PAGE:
Jun 11, 2018 I Micah Hanks

State Department Evacuates More Americans Who Were Sickened After Hearing “Strange Sounds”

It was a medical mystery that began in 2016, involving U.S. Embassy employees and a number of other Americans stationed in Havana, Cuba, that began falling ill.

Now, half a world away in Guangzhou, China, the U.S. State Department says they have evacuated two more employees who appear to have been stricken with symptoms remarkably similar to those that surfaced in Cuba more than a year ago. While theories exist as to the cause of the mysterious "sickness," it remains undetermined what, precisely, the true cause may be.

The latest spate of illnesses was reported earlier this week, when two adult employees at the American Consulate in Guangzhou, south China, were evacuated after displaying "neurological symptoms," the New York Times reported. Symptoms of the odd ailment that began to affect U.S. employees in Havana, Cuba in 2016 include hearing loss, nausea, disorientation, and a host of other conditions.

All of those affected report one thing in common: that they heard "strange sounds" prior to exhibiting symptoms of the mystery illness.

Concern over the cause of the strange illness led to accusations against Cuban authorities, with the allegation that they might have employed monitoring equipment covertly which had an adverse effect on those nearby. However, with reports of the strange "sound sickness" now stemming from the U.S. Consulate in southern China, U.S. officials are reportedly concerned that another foreign power--possibly Russia--may be involved.

Following the initial round of incidents, the State Department warned its employees about “any unusual acute auditory or sensory phenomena accompanied by unusual sounds or piercing noises," and further directed those who experienced the phenomena, "do not attempt to locate their source.” While the cause of the noises--and the neurological symptoms reported in conjunction with them--remain unknown, even former U.S. Secretary of State Rex Tillerson referred to the incidents as "attacks." Tillerson's successor, Mike Pompeo, has used similar language in relation to the incidents, noting the similarity to the 2016-2017 Cuban incidents and those which began to occur in China back in April.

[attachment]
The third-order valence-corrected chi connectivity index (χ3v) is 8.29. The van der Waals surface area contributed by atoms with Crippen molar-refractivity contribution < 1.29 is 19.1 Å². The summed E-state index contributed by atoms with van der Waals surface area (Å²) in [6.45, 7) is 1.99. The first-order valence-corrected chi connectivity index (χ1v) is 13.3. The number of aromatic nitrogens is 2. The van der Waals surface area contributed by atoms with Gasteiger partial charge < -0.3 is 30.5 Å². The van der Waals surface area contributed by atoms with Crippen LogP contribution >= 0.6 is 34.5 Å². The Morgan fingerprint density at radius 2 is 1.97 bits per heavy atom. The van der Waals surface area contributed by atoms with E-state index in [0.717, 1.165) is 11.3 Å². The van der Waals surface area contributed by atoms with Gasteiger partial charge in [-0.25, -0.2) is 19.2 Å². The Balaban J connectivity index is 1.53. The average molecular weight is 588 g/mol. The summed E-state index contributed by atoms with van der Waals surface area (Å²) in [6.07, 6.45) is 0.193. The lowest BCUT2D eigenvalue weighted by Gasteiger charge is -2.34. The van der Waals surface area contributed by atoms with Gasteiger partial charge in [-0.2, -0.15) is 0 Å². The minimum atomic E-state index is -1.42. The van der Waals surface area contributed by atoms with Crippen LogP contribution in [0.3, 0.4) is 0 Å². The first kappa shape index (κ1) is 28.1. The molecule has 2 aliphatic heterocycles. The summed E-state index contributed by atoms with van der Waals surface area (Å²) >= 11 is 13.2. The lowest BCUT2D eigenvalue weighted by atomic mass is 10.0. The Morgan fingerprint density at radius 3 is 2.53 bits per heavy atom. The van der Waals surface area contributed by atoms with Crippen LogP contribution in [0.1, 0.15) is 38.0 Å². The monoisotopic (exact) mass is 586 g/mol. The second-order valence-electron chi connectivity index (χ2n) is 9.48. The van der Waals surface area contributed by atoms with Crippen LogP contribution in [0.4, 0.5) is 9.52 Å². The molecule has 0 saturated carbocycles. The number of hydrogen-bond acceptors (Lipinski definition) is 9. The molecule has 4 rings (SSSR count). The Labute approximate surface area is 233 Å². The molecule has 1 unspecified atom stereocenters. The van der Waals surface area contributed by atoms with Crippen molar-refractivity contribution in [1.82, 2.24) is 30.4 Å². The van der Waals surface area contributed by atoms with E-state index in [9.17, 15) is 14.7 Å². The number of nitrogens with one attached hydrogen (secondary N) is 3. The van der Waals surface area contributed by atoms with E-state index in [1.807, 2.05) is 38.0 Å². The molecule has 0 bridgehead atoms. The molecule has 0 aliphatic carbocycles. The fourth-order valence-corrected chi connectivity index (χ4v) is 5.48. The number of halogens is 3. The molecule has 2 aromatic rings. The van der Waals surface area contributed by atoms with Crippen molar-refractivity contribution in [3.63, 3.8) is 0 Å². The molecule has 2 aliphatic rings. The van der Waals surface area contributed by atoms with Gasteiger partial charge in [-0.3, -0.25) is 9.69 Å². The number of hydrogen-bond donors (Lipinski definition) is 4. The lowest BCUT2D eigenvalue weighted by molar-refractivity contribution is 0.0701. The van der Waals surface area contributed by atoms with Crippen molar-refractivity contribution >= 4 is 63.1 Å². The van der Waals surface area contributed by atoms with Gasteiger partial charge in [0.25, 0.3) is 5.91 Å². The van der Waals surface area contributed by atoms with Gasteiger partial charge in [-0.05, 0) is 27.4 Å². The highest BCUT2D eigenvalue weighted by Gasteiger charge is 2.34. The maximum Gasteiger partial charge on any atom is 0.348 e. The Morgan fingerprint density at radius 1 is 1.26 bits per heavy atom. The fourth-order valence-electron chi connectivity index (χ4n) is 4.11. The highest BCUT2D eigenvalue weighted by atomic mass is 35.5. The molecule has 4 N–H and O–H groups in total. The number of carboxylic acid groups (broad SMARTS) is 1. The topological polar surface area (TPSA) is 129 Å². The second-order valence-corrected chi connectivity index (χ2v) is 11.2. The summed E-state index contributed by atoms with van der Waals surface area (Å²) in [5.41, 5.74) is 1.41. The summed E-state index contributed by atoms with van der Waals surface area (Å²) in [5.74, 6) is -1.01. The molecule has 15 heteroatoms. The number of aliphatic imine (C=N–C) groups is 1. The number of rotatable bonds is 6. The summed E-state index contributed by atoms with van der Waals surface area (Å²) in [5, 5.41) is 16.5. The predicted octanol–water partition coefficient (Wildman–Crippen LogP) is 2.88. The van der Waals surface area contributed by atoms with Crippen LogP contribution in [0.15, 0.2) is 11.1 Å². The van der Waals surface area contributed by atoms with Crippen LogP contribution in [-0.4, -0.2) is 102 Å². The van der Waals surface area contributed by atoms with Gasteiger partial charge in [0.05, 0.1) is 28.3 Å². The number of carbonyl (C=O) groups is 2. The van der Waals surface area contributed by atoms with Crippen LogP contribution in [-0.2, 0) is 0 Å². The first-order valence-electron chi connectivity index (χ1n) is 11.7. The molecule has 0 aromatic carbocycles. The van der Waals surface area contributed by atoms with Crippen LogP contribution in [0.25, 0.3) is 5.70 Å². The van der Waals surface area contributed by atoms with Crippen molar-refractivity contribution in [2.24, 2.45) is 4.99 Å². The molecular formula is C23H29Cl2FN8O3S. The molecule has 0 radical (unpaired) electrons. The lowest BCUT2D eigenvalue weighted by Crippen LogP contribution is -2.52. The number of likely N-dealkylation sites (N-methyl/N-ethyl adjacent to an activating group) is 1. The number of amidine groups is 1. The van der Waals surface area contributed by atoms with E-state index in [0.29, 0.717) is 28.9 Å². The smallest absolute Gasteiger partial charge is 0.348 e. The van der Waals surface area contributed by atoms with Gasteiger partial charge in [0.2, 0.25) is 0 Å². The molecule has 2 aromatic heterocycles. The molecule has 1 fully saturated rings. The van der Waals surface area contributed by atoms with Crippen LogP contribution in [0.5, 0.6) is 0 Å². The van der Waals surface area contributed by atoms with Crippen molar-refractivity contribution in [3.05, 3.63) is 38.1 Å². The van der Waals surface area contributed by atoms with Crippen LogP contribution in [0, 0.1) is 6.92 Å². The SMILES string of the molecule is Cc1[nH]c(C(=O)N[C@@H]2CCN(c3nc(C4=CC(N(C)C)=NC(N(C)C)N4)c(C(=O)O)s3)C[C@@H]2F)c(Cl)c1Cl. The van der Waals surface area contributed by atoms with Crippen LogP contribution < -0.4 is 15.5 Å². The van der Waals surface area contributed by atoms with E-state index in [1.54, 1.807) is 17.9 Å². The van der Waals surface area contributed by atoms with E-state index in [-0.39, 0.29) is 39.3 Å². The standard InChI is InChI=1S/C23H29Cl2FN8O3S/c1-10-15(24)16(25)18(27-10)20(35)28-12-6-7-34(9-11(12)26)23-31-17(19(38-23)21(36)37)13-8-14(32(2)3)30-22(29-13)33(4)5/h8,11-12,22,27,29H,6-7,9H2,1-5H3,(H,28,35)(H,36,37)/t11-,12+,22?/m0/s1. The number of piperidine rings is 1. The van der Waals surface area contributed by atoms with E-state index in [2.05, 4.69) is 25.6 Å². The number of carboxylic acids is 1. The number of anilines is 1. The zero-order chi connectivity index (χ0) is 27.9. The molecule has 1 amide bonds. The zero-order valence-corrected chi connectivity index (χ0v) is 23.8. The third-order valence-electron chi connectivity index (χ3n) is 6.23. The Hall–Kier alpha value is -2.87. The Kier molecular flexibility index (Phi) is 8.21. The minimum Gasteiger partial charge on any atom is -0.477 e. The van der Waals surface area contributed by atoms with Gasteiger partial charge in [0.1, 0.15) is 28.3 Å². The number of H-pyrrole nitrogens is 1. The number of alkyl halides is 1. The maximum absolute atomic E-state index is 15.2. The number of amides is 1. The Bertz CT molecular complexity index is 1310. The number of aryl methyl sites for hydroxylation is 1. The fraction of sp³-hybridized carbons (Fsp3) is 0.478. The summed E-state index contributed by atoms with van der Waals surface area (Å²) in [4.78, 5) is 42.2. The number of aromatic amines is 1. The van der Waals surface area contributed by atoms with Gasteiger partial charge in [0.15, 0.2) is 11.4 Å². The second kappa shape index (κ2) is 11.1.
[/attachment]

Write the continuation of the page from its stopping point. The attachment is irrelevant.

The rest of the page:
A study which looked into the cause of the alleged "attacks" that occurred in Havana, published in the Journal of the American Medical Association, found "persistent cognitive, vestibular, and oculomotor dysfunction, as well as sleep impairment and headaches, were observed among US government personnel in Havana, Cuba, associated with reports of directional audible and/or sensory phenomena of unclear origin."

The report also noted in its conclusion that, "These individuals appeared to have sustained injury to widespread brain networks without an associated history of head trauma." The study was carried out at University of Pennsylvania Medical School's Center for Brain Injury and Repair earlier this year.

Washington Post reported on skepticism that now surrounds the aforementioned study, noting that, "doctors detected no clear physical origin in the brain: Eighteen of the 21 patients showed nothing unusual on a brain scan, and the other three had “mild” or “moderate” damage to white matter that the investigators acknowledged could be due to preexisting disease processes."

Perhaps one of the most searing criticisms of the Pennsylvania study was issued by Robert McIntosh, Ph.D. and Sergio Della Sala, MD, Ph.D. of theUniversity of Edinburgh, who wrote in The Psychologist that, "We should be much more worried about reputational damage to neuropsychology, and psychology in general, than about any sinister new sonic weapons."

In a statement issued by University of Pennsylvania's Medical School, they noted they are “continuing to work with the Department of State to evaluate and treat personnel who have reported audible phenomena experiences," further noting they are "not able to provide specifics about different patient groups at this time.”

To date, everything from the insinuation of mysterious "sonic weapons" to Jamaican field crickets (seriously) have been suggested as possible sources for the strange, sickening noises. However, with the new reports of Americans who fell ill under remarkably similar circumstances in Guangzhou, China, could we end up seeing the results of the Penn State report being vindicated after all?

Micah Hanks

Micah Hanks is a writer, podcaster, and researcher whose interests cover a variety of subjects. His areas of focus include history, science, philosophy, current events, cultural studies, technology, unexplained phenomena, and ways the future of humankind may be influenced by science and innovation in the coming decades. In addition to writing, Micah hosts the Middle Theory and Gralien Report podcasts.

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